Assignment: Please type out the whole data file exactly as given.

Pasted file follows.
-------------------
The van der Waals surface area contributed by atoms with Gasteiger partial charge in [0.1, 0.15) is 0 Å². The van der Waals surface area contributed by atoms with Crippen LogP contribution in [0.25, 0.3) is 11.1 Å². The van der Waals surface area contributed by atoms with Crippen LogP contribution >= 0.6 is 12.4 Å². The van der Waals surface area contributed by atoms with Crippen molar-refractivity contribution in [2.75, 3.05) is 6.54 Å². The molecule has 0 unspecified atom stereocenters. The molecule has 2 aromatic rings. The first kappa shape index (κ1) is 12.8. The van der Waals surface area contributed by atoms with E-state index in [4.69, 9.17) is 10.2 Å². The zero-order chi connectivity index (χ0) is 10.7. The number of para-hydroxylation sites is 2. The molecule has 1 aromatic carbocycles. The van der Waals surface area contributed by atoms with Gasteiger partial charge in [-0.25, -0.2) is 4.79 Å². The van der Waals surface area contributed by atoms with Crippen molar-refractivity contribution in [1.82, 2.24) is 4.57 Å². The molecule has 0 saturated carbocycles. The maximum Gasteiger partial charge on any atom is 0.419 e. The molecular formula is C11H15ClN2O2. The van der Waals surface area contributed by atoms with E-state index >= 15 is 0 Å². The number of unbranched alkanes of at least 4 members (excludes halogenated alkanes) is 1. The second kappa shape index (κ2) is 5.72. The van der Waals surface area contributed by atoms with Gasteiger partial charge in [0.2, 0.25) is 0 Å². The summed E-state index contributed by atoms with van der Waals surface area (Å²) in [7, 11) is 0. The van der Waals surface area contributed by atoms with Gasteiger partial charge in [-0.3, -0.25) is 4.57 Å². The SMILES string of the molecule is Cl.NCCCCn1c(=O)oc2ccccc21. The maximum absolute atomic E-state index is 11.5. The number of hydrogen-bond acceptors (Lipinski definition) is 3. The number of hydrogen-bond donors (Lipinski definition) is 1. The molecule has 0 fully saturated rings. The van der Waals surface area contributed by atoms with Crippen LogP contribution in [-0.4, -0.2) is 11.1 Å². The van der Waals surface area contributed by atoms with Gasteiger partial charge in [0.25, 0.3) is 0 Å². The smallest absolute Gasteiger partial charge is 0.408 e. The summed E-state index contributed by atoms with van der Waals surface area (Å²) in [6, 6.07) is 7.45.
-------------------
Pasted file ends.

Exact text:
The van der Waals surface area contributed by atoms with Gasteiger partial charge in [0.1, 0.15) is 0 Å². The van der Waals surface area contributed by atoms with Crippen LogP contribution in [0.25, 0.3) is 11.1 Å². The van der Waals surface area contributed by atoms with Crippen LogP contribution >= 0.6 is 12.4 Å². The van der Waals surface area contributed by atoms with Crippen molar-refractivity contribution in [2.75, 3.05) is 6.54 Å². The molecule has 0 unspecified atom stereocenters. The molecule has 2 aromatic rings. The first kappa shape index (κ1) is 12.8. The van der Waals surface area contributed by atoms with E-state index in [4.69, 9.17) is 10.2 Å². The zero-order chi connectivity index (χ0) is 10.7. The number of para-hydroxylation sites is 2. The molecule has 1 aromatic carbocycles. The van der Waals surface area contributed by atoms with Gasteiger partial charge in [-0.25, -0.2) is 4.79 Å². The van der Waals surface area contributed by atoms with Crippen molar-refractivity contribution in [1.82, 2.24) is 4.57 Å². The molecule has 0 saturated carbocycles. The maximum Gasteiger partial charge on any atom is 0.419 e. The molecular formula is C11H15ClN2O2. The van der Waals surface area contributed by atoms with E-state index >= 15 is 0 Å². The number of unbranched alkanes of at least 4 members (excludes halogenated alkanes) is 1. The second kappa shape index (κ2) is 5.72. The van der Waals surface area contributed by atoms with Gasteiger partial charge in [0.2, 0.25) is 0 Å². The summed E-state index contributed by atoms with van der Waals surface area (Å²) in [7, 11) is 0. The van der Waals surface area contributed by atoms with Gasteiger partial charge in [-0.3, -0.25) is 4.57 Å². The SMILES string of the molecule is Cl.NCCCCn1c(=O)oc2ccccc21. The maximum absolute atomic E-state index is 11.5. The number of hydrogen-bond acceptors (Lipinski definition) is 3. The number of hydrogen-bond donors (Lipinski definition) is 1. The molecule has 0 fully saturated rings. The van der Waals surface area contributed by atoms with Crippen LogP contribution in [-0.4, -0.2) is 11.1 Å². The van der Waals surface area contributed by atoms with Gasteiger partial charge in [0.25, 0.3) is 0 Å². The smallest absolute Gasteiger partial charge is 0.408 e. The summed E-state index contributed by atoms with van der Waals surface area (Å²) in [6, 6.07) is 7.45.